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HR Policies and Maternal Labor Supply

The Example of Employer-Supported Childcare

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Susanne Schneider

The author asks how far the extension of employer-supported childcare serves as a driver for higher maternal labor supply. She addresses this question by categorizing employer-supported childcare as an efficiency wage introduced by the employer to increase the working volume of mothers. Applying various impact evaluation techniques in an econometric analysis, the author concludes that the availability of employer-supported childcare has a positive impact on the length and working volume of mothers who return back to work after giving birth. Furthermore, the usage of employer-supported childcare by mothers with pre-school age children influences the amount of agreed and actual working hours positively.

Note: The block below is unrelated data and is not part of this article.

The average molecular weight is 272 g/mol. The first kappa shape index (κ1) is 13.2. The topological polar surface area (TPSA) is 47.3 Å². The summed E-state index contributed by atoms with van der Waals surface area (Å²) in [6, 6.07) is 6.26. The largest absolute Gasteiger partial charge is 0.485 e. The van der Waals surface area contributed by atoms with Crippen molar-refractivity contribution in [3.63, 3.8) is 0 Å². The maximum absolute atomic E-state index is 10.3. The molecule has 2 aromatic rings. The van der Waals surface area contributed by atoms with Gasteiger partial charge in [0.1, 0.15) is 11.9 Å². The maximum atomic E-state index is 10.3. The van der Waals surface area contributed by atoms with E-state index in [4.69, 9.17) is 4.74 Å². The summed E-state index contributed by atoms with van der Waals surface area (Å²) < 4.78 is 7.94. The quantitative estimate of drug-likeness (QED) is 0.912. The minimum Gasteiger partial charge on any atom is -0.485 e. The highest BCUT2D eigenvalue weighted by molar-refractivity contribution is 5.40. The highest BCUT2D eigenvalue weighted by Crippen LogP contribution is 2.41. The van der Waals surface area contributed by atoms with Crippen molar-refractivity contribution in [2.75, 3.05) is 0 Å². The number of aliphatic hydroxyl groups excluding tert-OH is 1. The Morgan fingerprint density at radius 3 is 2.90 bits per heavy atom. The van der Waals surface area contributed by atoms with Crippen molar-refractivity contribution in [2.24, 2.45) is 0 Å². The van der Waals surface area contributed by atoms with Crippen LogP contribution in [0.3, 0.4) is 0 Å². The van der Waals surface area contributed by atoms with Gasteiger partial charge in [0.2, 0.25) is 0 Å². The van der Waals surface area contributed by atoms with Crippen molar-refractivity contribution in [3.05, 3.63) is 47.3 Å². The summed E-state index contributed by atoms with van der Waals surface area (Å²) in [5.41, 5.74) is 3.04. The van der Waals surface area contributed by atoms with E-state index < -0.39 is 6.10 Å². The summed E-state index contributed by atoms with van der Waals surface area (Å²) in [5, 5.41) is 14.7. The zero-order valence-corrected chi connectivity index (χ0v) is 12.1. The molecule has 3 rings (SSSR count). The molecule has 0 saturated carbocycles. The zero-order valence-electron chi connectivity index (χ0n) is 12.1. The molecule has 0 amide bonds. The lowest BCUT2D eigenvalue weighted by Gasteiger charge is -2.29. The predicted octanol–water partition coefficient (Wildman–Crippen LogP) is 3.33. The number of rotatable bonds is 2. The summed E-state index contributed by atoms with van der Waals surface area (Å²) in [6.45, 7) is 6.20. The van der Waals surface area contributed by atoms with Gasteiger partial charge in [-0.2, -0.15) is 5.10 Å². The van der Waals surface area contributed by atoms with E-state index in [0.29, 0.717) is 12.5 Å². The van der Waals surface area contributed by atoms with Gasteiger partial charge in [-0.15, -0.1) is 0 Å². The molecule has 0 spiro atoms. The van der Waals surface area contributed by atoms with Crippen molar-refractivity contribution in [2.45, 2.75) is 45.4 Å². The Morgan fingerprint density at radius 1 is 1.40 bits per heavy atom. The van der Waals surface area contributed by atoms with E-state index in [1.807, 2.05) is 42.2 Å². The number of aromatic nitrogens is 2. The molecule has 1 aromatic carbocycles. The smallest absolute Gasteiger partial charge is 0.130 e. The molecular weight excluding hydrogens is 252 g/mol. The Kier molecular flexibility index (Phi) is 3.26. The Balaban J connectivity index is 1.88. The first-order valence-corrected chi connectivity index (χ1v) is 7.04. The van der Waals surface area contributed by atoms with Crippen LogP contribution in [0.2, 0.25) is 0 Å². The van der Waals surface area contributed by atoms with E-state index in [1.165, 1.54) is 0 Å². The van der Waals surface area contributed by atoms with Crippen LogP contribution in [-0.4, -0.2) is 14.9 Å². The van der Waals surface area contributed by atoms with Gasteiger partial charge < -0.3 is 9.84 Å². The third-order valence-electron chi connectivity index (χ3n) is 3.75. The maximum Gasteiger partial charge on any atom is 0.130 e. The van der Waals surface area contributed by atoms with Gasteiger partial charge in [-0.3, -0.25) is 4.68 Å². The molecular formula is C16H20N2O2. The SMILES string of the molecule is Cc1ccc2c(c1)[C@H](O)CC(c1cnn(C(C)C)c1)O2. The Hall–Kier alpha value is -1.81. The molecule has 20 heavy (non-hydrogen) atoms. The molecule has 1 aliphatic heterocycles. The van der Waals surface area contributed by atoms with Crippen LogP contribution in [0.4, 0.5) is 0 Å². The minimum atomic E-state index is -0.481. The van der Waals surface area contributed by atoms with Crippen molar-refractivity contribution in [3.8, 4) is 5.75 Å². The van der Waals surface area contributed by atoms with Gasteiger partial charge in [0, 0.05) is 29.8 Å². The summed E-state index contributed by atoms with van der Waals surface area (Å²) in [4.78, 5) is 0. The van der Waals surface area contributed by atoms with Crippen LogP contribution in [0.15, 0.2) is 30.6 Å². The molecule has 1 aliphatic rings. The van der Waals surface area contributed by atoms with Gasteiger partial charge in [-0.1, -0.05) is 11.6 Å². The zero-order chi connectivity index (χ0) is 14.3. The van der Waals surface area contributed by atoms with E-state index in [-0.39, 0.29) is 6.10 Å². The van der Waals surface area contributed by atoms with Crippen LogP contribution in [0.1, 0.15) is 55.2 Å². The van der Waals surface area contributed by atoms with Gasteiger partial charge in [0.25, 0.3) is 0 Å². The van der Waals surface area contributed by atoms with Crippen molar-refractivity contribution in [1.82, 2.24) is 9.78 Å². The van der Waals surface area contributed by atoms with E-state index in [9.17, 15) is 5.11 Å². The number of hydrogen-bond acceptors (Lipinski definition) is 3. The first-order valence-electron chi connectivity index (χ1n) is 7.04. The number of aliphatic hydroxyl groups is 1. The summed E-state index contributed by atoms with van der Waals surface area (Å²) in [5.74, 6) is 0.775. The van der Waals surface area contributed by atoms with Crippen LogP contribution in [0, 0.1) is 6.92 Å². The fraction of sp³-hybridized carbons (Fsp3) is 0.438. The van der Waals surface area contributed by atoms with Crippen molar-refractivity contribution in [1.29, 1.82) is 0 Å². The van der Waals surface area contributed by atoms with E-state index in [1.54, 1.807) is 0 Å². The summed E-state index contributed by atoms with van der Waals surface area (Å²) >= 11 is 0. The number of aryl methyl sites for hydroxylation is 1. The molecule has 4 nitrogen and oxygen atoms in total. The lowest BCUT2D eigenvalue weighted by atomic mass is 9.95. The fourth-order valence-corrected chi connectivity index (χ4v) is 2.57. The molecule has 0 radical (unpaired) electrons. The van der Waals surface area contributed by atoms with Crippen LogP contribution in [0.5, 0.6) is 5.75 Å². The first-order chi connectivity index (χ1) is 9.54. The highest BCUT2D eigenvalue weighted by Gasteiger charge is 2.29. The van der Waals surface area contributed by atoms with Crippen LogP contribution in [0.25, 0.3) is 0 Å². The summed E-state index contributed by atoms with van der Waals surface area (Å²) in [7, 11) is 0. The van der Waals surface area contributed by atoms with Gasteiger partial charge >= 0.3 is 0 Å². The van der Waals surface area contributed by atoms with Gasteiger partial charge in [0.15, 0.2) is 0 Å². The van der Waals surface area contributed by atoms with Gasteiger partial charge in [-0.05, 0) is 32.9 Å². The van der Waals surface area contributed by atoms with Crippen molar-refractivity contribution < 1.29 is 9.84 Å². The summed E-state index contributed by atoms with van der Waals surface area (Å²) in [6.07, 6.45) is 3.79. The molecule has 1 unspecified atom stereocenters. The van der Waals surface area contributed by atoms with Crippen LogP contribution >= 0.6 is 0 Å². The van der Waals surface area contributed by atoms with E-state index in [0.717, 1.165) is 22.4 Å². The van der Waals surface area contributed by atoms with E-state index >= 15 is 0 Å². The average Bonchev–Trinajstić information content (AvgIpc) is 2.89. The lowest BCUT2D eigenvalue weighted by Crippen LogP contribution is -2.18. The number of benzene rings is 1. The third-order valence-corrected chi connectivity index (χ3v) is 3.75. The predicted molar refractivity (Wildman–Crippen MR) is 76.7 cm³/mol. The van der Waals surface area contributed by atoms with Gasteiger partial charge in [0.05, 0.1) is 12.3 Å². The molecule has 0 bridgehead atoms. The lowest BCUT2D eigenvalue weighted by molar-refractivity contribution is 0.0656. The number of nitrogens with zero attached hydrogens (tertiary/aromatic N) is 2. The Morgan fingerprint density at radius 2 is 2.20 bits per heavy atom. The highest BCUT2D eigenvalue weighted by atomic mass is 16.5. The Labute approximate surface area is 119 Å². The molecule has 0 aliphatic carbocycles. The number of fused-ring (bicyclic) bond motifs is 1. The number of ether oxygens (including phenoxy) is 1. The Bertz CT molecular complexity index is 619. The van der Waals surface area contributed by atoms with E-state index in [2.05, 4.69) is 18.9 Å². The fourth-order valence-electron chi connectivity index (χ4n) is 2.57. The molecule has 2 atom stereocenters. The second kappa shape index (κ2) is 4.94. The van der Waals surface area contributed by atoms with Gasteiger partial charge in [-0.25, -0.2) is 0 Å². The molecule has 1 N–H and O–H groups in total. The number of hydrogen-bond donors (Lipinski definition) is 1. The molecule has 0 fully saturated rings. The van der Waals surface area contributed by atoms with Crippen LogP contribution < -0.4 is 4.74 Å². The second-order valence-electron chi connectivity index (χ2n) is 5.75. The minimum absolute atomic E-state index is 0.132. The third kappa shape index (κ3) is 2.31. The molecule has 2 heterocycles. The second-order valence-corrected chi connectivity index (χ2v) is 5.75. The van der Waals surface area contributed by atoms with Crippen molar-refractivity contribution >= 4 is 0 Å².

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List of Figures

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List of Figures

Figure 4-1:Hygiene and motivation factors of Herzberg et al (1957)
Figure 4-2:Contrasting views on satisfaction and dissatisfaction
Figure 4-3:Work input in dependence on the wage
Figure 4-4:Labor supply and demand curve in connection with efficiency wage
Figure 4-5:Equilibrium in case of several intersection points
Figure 5-1:Schematic illustration of relationship between two variables and third factors
Figure 5-2:Schematic illustration of DiD analysis
Figure 5-3:Propensity scores for both groups when ESCC is available for mothers
Figure 5-4:Overview of sensitivity tests on the direct impact of ESCC
Figure 6-1:Kaplan-Meier survival estimates when ESCC is available at time of giving birth ← 11 | 12 →